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Your line of thinking is spot-on in questioning why the router is inserted all the way down into the holder. If it could be held closer to the bottom, that would help tremendously in making things more rigid. But as you also commented, it would reduce Z travel by the amount you raise it up. But it might be a good trade-off if doing a steel job.

I will tell you 3 things I love about the design of the HIGH-Z machine: The spindle being held at the bottom, the bronze bearings, and the UHMW (or whatever material that is that I saw in a pic for one of their machines) for the screw drive nut. All these design features lend themselves to a machine that should be very solid & capable. Ball screws & linear bearings are great for accuracy, but they aren’t the first choice for a vibration-induced load like you would see when machining steel. These same features also make for a nearly maintenance-free drive/guide system. No worries of cleaning & oiling.

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The High Z is a seriously study machine. I had one on loan from the US distributor for them a couple of years ago - all I had to do was demo it to people who were interested and do some proof-of-solution work for folks who were potential buyers. Did some aluminum and precision glass work but I also bought the 1F instead - the bed size of the Journeyman was the deciding factor for me.

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Hey Jim,

For size only, there would have been the High-Z 1400/T ballscrews 1400x800mm which corresponds to the Journeyman with its 1219 x 812 mm. But I assume there were some more points for the decision towards Onefinity Journeyman CNC?

Hey Bill, hey all,


…for inspiration: The lower part of X gantry and lower part of Z slider in motion (Youtube)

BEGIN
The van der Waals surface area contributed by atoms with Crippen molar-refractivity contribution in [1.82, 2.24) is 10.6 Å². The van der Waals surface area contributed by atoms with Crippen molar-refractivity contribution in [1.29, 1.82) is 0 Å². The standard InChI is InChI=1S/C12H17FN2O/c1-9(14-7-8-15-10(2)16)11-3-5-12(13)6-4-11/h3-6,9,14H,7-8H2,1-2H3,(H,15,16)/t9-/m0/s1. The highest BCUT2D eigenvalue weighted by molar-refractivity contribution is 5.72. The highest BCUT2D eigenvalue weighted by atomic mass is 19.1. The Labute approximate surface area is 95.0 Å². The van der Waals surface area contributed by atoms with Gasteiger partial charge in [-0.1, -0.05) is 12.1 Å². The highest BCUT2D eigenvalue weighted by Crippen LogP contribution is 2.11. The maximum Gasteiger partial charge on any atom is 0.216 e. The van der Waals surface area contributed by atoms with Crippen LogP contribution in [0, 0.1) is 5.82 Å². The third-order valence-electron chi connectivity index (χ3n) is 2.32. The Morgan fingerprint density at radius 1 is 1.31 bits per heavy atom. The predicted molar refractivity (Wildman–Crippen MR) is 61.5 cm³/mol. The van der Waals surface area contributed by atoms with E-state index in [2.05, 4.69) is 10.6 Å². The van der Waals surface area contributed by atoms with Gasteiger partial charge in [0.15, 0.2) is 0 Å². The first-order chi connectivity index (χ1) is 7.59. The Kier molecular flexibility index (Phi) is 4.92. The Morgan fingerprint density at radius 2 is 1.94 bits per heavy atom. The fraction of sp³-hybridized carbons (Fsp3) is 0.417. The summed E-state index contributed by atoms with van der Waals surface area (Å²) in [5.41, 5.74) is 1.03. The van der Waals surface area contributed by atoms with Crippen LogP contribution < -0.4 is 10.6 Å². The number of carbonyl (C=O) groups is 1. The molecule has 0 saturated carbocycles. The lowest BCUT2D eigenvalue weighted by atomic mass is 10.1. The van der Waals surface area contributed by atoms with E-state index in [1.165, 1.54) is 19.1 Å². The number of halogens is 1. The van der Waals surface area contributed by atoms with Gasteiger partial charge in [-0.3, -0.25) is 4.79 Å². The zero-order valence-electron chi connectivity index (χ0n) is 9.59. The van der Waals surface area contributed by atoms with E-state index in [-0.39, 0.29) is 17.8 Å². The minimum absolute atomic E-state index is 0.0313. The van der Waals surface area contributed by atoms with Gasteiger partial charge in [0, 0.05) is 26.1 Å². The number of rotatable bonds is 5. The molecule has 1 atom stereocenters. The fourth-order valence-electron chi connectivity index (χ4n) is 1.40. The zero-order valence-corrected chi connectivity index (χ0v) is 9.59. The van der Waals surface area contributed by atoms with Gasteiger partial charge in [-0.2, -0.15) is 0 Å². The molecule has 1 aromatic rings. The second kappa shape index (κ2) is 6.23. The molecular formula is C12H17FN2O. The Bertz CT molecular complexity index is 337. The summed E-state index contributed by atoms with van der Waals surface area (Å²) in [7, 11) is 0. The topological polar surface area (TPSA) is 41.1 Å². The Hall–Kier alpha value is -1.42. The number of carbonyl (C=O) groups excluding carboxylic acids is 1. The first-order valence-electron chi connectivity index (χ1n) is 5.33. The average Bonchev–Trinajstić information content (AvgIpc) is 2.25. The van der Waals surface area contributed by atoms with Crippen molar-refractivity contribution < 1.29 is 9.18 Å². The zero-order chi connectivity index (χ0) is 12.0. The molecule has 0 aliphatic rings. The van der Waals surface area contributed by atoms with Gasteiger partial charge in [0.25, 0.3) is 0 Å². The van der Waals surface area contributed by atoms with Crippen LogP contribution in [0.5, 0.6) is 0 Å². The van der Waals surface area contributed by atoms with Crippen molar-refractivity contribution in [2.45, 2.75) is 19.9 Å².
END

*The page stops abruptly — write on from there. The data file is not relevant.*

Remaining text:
Suhner milling motor

(motor is a Suhner UAD 30-RF, a 1050 W 3,500-30,000 RPM milling motor made exclusively for cnc-step by Suhner. It is an improved version of UAD 25-RF (Suhner Catalog) (Made in Germany). As you can see below, it has double bearing and the motor flange is all-steel. It is explicitly said to be able to mill 6 mm steel in the medium speed range around approximately 15,000 rpm and it is said to be relatively quiet (despite being no spindle but a universal motor with carbon-brush commutators) with 72 dB at 9,000 rpm. It takes collets for bits up to 10 mm and 3/8″ and there is even a tool changer (with ISO 7388-1 SK15 machine taper) available.

@ben, yes!!


Hey Bill, hey all,

But there are at least some attempts of solutions for this. The one would be the 80 mm mount which lets the milling motor clear the stepper, and the other would be moving the stepper coupler cage upwards as I remembered myself here, using these taller stepper mounting blocks and extending stepper axle with another coupler. Either of the two solutions would remove the restriction on Z travel and on vertical motor positioning in the mount.

I don’t exactly know what your needs are when you work with the machine, but you are very familiar with what the limits of the construction are the way it is at the moment. Did you ever consider one of these solutions for you?

Would you say that when it comes to withstanding vibrations, toothed belt drives are better positioned?


Without drastically changing the configuration of the Z axis, I would like to attempt that Suhner milling spindle because of the lower bearing support, low mounting point, and lower RPM range. I have looked at these spindles some time ago back when I had my X-Carve, but I had honestly forgotten about them until you linked to it (thank you for that).

Toothed belt drives are great, although that would add complexity to the drive system because you’d need an offset motor drive a dedicated non-powered spindle assembly. I’m certainly not opposed to this, but I want to keep the simplicity of a single powered spindle. The Makita router works well for its intended use, but the bearing support is mediocre at best. I had a nice benchtop mill that I sold prior to our move from Michigan to Phoenix. I had intended on replacing, but the $$ got spent elsewhere. I mostly do plastics, vinyl flooring material, and thin aluminum parts. The Makita has done reasonably well, but I generally run small cutters @ low feedrate when doing aluminum.